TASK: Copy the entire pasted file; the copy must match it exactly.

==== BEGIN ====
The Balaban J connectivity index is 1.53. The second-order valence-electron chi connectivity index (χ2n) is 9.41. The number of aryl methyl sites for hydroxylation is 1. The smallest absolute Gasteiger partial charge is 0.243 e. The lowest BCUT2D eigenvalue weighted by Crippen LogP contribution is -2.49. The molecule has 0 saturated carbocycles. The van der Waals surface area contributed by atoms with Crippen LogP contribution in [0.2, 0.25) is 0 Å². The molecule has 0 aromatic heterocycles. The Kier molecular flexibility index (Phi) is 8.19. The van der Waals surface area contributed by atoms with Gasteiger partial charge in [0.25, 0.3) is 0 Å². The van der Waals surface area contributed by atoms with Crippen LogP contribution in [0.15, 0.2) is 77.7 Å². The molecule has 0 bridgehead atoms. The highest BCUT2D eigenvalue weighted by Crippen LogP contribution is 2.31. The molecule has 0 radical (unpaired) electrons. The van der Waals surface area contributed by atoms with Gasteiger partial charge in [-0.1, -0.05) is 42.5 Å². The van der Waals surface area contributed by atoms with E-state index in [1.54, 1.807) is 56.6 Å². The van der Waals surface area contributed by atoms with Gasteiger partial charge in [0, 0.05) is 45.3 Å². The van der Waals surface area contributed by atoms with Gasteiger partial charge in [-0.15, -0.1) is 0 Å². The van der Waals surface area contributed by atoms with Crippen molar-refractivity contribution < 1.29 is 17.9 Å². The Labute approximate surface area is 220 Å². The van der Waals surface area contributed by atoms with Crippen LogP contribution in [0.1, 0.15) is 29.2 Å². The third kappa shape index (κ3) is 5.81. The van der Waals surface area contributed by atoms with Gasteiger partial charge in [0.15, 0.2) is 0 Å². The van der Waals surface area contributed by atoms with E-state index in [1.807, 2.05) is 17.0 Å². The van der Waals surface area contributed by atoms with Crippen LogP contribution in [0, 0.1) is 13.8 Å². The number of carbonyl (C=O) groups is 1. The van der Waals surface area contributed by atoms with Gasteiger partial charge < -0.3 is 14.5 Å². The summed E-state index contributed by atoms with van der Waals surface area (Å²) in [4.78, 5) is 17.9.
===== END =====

The Balaban J connectivity index is 1.53. The second-order valence-electron chi connectivity index (χ2n) is 9.41. The number of aryl methyl sites for hydroxylation is 1. The smallest absolute Gasteiger partial charge is 0.243 e. The lowest BCUT2D eigenvalue weighted by Crippen LogP contribution is -2.49. The molecule has 0 saturated carbocycles. The van der Waals surface area contributed by atoms with Crippen LogP contribution in [0.2, 0.25) is 0 Å². The molecule has 0 aromatic heterocycles. The Kier molecular flexibility index (Phi) is 8.19. The van der Waals surface area contributed by atoms with Gasteiger partial charge in [0.25, 0.3) is 0 Å². The van der Waals surface area contributed by atoms with Crippen LogP contribution in [0.15, 0.2) is 77.7 Å². The molecule has 0 bridgehead atoms. The highest BCUT2D eigenvalue weighted by Crippen LogP contribution is 2.31. The molecule has 0 radical (unpaired) electrons. The van der Waals surface area contributed by atoms with Gasteiger partial charge in [-0.1, -0.05) is 42.5 Å². The van der Waals surface area contributed by atoms with E-state index in [1.54, 1.807) is 56.6 Å². The van der Waals surface area contributed by atoms with Gasteiger partial charge in [0, 0.05) is 45.3 Å². The van der Waals surface area contributed by atoms with Gasteiger partial charge in [-0.15, -0.1) is 0 Å². The van der Waals surface area contributed by atoms with Crippen molar-refractivity contribution < 1.29 is 17.9 Å². The Labute approximate surface area is 220 Å². The van der Waals surface area contributed by atoms with Crippen LogP contribution in [0.1, 0.15) is 29.2 Å². The third kappa shape index (κ3) is 5.81. The van der Waals surface area contributed by atoms with Gasteiger partial charge in [0.15, 0.2) is 0 Å². The van der Waals surface area contributed by atoms with E-state index in [1.807, 2.05) is 17.0 Å². The van der Waals surface area contributed by atoms with Crippen LogP contribution in [0, 0.1) is 13.8 Å². The number of carbonyl (C=O) groups is 1. The van der Waals surface area contributed by atoms with Gasteiger partial charge < -0.3 is 14.5 Å². The summed E-state index contributed by atoms with van der Waals surface area (Å²) in [4.78, 5) is 17.9.